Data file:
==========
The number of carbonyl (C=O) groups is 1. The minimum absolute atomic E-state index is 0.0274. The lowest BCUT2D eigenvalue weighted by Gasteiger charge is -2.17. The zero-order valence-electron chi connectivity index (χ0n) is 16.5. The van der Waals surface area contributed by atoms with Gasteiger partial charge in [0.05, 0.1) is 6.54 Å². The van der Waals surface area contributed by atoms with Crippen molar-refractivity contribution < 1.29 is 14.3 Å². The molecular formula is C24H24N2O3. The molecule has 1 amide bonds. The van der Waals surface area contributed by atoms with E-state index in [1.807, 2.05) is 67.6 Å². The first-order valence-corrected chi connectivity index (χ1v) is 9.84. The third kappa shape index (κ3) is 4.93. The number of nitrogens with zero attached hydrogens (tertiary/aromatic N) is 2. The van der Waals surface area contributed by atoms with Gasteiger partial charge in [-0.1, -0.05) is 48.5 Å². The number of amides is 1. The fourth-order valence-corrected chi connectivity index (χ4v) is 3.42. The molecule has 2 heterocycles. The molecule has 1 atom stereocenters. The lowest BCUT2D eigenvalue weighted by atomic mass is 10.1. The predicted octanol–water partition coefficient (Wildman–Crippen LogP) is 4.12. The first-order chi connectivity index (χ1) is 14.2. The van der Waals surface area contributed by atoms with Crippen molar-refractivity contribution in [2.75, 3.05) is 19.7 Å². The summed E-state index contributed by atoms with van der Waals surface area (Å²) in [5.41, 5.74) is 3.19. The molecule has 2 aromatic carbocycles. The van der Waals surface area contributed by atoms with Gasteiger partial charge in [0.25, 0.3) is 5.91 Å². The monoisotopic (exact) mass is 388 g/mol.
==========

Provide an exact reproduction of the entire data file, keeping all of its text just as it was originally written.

The number of carbonyl (C=O) groups is 1. The minimum absolute atomic E-state index is 0.0274. The lowest BCUT2D eigenvalue weighted by Gasteiger charge is -2.17. The zero-order valence-electron chi connectivity index (χ0n) is 16.5. The van der Waals surface area contributed by atoms with Gasteiger partial charge in [0.05, 0.1) is 6.54 Å². The van der Waals surface area contributed by atoms with Crippen molar-refractivity contribution < 1.29 is 14.3 Å². The molecular formula is C24H24N2O3. The molecule has 1 amide bonds. The van der Waals surface area contributed by atoms with E-state index in [1.807, 2.05) is 67.6 Å². The first-order valence-corrected chi connectivity index (χ1v) is 9.84. The third kappa shape index (κ3) is 4.93. The number of nitrogens with zero attached hydrogens (tertiary/aromatic N) is 2. The van der Waals surface area contributed by atoms with Gasteiger partial charge in [-0.1, -0.05) is 48.5 Å². The number of amides is 1. The fourth-order valence-corrected chi connectivity index (χ4v) is 3.42. The molecule has 2 heterocycles. The molecule has 1 atom stereocenters. The lowest BCUT2D eigenvalue weighted by atomic mass is 10.1. The predicted octanol–water partition coefficient (Wildman–Crippen LogP) is 4.12. The first-order chi connectivity index (χ1) is 14.2. The van der Waals surface area contributed by atoms with Crippen molar-refractivity contribution in [2.75, 3.05) is 19.7 Å². The summed E-state index contributed by atoms with van der Waals surface area (Å²) in [5.41, 5.74) is 3.19. The molecule has 2 aromatic carbocycles. The van der Waals surface area contributed by atoms with Gasteiger partial charge in [0.25, 0.3) is 5.91 Å². The monoisotopic (exact) mass is 388 g/mol.